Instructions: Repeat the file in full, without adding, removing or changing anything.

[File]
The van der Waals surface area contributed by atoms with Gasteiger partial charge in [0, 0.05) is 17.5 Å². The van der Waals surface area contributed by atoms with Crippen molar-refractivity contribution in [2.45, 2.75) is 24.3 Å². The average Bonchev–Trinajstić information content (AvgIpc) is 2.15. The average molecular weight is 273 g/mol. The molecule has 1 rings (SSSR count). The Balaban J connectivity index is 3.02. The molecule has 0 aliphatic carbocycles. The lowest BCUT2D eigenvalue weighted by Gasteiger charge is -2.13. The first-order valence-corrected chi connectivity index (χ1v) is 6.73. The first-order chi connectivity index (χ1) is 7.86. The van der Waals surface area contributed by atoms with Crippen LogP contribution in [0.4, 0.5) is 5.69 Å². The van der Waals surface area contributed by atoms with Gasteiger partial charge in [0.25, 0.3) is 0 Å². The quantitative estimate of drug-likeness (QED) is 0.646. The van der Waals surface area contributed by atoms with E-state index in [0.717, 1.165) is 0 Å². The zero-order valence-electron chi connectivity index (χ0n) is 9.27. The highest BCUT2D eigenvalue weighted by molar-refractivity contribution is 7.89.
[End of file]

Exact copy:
The van der Waals surface area contributed by atoms with Gasteiger partial charge in [0, 0.05) is 17.5 Å². The van der Waals surface area contributed by atoms with Crippen molar-refractivity contribution in [2.45, 2.75) is 24.3 Å². The average Bonchev–Trinajstić information content (AvgIpc) is 2.15. The average molecular weight is 273 g/mol. The molecule has 1 rings (SSSR count). The Balaban J connectivity index is 3.02. The molecule has 0 aliphatic carbocycles. The lowest BCUT2D eigenvalue weighted by Gasteiger charge is -2.13. The first-order valence-corrected chi connectivity index (χ1v) is 6.73. The first-order chi connectivity index (χ1) is 7.86. The van der Waals surface area contributed by atoms with Crippen LogP contribution in [0.4, 0.5) is 5.69 Å². The van der Waals surface area contributed by atoms with Gasteiger partial charge in [0.25, 0.3) is 0 Å². The quantitative estimate of drug-likeness (QED) is 0.646. The van der Waals surface area contributed by atoms with E-state index in [0.717, 1.165) is 0 Å². The zero-order valence-electron chi connectivity index (χ0n) is 9.27. The highest BCUT2D eigenvalue weighted by molar-refractivity contribution is 7.89.